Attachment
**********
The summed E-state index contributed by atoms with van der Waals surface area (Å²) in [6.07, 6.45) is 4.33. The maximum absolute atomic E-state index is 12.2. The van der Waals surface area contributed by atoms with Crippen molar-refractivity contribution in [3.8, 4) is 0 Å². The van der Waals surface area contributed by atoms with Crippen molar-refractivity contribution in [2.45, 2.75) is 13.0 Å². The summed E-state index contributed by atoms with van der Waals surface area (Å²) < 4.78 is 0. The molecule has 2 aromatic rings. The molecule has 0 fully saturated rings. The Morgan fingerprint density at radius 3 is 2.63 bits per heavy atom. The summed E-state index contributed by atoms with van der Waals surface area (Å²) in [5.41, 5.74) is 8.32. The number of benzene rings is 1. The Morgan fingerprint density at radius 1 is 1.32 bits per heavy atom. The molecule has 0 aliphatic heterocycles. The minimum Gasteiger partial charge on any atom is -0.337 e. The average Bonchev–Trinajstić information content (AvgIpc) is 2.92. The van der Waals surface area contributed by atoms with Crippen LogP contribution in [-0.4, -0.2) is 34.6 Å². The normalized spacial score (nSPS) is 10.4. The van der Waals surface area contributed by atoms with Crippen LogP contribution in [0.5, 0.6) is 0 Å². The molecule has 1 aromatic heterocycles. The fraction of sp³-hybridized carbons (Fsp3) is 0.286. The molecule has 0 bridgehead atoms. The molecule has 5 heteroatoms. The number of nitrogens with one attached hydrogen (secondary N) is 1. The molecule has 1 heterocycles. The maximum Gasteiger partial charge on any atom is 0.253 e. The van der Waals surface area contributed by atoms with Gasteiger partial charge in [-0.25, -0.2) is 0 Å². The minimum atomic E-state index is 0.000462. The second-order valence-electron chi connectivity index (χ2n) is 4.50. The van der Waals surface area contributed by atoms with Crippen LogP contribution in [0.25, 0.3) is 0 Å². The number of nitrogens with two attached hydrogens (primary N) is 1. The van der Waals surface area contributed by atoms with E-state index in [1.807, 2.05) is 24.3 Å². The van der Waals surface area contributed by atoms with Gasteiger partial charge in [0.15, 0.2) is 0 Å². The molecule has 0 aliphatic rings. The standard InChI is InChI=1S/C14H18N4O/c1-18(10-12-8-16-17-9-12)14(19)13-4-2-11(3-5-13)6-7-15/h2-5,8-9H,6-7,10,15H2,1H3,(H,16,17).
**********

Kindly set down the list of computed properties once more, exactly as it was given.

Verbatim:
The summed E-state index contributed by atoms with van der Waals surface area (Å²) in [6.07, 6.45) is 4.33. The maximum absolute atomic E-state index is 12.2. The van der Waals surface area contributed by atoms with Crippen molar-refractivity contribution in [3.8, 4) is 0 Å². The van der Waals surface area contributed by atoms with Crippen molar-refractivity contribution in [2.45, 2.75) is 13.0 Å². The summed E-state index contributed by atoms with van der Waals surface area (Å²) < 4.78 is 0. The molecule has 2 aromatic rings. The molecule has 0 fully saturated rings. The Morgan fingerprint density at radius 3 is 2.63 bits per heavy atom. The summed E-state index contributed by atoms with van der Waals surface area (Å²) in [5.41, 5.74) is 8.32. The number of benzene rings is 1. The Morgan fingerprint density at radius 1 is 1.32 bits per heavy atom. The molecule has 0 aliphatic heterocycles. The minimum Gasteiger partial charge on any atom is -0.337 e. The average Bonchev–Trinajstić information content (AvgIpc) is 2.92. The van der Waals surface area contributed by atoms with Crippen LogP contribution in [-0.4, -0.2) is 34.6 Å². The normalized spacial score (nSPS) is 10.4. The van der Waals surface area contributed by atoms with Crippen LogP contribution in [0.5, 0.6) is 0 Å². The molecule has 1 aromatic heterocycles. The fraction of sp³-hybridized carbons (Fsp3) is 0.286. The molecule has 0 bridgehead atoms. The molecule has 5 heteroatoms. The number of nitrogens with one attached hydrogen (secondary N) is 1. The molecule has 1 heterocycles. The maximum Gasteiger partial charge on any atom is 0.253 e. The van der Waals surface area contributed by atoms with Gasteiger partial charge in [-0.25, -0.2) is 0 Å². The minimum atomic E-state index is 0.000462. The second-order valence-electron chi connectivity index (χ2n) is 4.50. The van der Waals surface area contributed by atoms with Crippen LogP contribution in [0.25, 0.3) is 0 Å². The number of nitrogens with two attached hydrogens (primary N) is 1. The van der Waals surface area contributed by atoms with E-state index in [1.807, 2.05) is 24.3 Å². The van der Waals surface area contributed by atoms with Gasteiger partial charge in [0.15, 0.2) is 0 Å². The molecule has 0 aliphatic rings. The standard InChI is InChI=1S/C14H18N4O/c1-18(10-12-8-16-17-9-12)14(19)13-4-2-11(3-5-13)6-7-15/h2-5,8-9H,6-7,10,15H2,1H3,(H,16,17).